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Virtualization has been a key driver behind every major trend in software, from search to social networks to SaaS, over the past decade. In fact, most of the applications we use — and cloud computing as we know it today — would not have been possible without the server utilization and cost savings that resulted from virtualization.

But now, new cloud architectures are reimagining the entire data center. Virtualization as we know it can no longer keep up.

As data centers transform, the core insight behind virtualization — that of carving up a large, expensive server into several virtual machines — is being turned on its head. Instead of divvying the resources of individual servers, large numbers of servers areaggregated into a single warehouse-scale (though still virtual!) “computer” to run highly distributed applications.

Every IT organization and developer will be affected by these changes, especially as scaling demands increase and applications get more complex every day. How can companies that have already invested in the current paradigm of virtualization understand the shift? What’s driving it? And what happens next? MORE

Without a file system, modern computers would not operate. At some point, all I/O and most data on a computer finds its way into a file system — making it one of the most indispensable system software components.

File systems have always been designed for a disk-drive-centric storage environment. It’s a fundamental paradigm that has existed since the beginning of computing. But the world is changing. As we confront unprecedented amounts of data, much of it in real-time, there is a shift from disk-centric to memory-centric computing. We can reliably predict, with the cost of system memory decreasing, that memory for both storage and compute will be the exact same thing.

This shift to memory-centric computing requires an entirely new file and storage system. And that’s where Tachyon comes in to play. MORE

The history of computing can be largely described by architectural eras demarcated by the near-continuous ebb and flow from centralized to distributed computing. The first generation was centralized, with mainframes and dumb terminals defining the era. All computing was done centrally by the mainframe with the terminal merely displaying the resulting operations.

As endpoints (and networks) became more capable with additional processing and storage, the generation of client-server computing took hold. This architecture leveraged both endpoint and central capacity, giving users the benefit of hi-fidelity applications that communicated to centralized data stores in a seamless (or so intended) fashion. Unlocking less expensive and available compute at the endpoint unleashed an entire generation of new applications and businesses such as Facebook, Twitter, Square and many others.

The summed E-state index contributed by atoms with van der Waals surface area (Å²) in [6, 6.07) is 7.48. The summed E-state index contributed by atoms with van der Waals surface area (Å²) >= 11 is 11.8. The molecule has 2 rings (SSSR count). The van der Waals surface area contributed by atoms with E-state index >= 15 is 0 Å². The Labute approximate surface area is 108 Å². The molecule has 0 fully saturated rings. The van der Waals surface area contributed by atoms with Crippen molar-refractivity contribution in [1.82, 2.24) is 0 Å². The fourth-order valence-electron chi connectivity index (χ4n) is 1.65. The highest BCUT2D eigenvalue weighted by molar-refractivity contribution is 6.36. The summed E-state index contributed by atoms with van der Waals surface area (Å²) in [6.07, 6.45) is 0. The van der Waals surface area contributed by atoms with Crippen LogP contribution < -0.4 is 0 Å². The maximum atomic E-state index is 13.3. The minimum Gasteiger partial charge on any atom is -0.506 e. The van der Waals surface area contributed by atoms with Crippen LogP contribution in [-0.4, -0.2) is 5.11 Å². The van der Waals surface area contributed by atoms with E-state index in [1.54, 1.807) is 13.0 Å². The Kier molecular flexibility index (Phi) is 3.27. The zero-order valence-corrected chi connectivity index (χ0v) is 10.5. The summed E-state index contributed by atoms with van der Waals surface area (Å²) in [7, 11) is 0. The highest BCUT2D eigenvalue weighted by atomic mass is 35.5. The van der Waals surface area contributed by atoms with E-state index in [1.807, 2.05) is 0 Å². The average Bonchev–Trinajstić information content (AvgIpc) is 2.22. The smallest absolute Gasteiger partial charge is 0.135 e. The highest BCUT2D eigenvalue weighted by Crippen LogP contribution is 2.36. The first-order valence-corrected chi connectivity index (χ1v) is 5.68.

Over the past decade, cloud computing and software as a service (SAAS) have moved the needle back once again toward a centralized architecture. Processing is centralized in the cloud datacenter and endpoints simply display the resulting operations, albeit in a more colorful way than their simple terminal predecessors. This is now changing.

Our mobile devices have become supercomputers in our hand. The processing power and storage capacity of these devices are now 100x more capable than PCs of 20 years ago. History has shown that as processing becomes available, new applications and architectures happily utilize the excess capacity. Enter the new world of cloud-client computing where applications and compute services are executed in a balanced and synchronized fashion between your mobile endpoint and the cloud.

Because smartphones are such beefy computers, developers have been rushing to take advantage of the available computing horsepower. Until now, this mostly meant writing native applications using Apple’s XCode or Eclipse/ADT for Android. But native apps are a pain: they typically require separate front-end engineers, there is little code shared between apps, and there is no concept of coordination with the back-end (cloud) services. All of this work must be handcrafted on a per app and per OS basis, rendering it costly and error-prone. It’s a duct tape and bailing twine approach for delivering a marginally better user experience.

That is, until Meteor. The Meteor platform brings back the goodness of the Web without sacrifice. Teams can share code across Web and mobile front ends, build super slick apps with a single code base across Android and iOS, and utilize a framework for integrating front-end and cloud operations. For the first time, there is a simple and elegant way to create applications that leverage the best of the client and the cloud, yielding applications that are high-fidelity and synchronized with the most advanced back-end/cloud services.

Meteor delivers dramatic productivity improvements for developers who need to deliver great experiences across Web, iOS, Android and other mobile platforms and enables the computational “oomph” available on smartphones to do more than just render HTML. Meteor delights users with Web and app experiences that are fluid and fast.

Meteor has the technology to usher in the new world of cloud-client computing and we couldn’t be more proud to be investors in the team that makes all of this happen.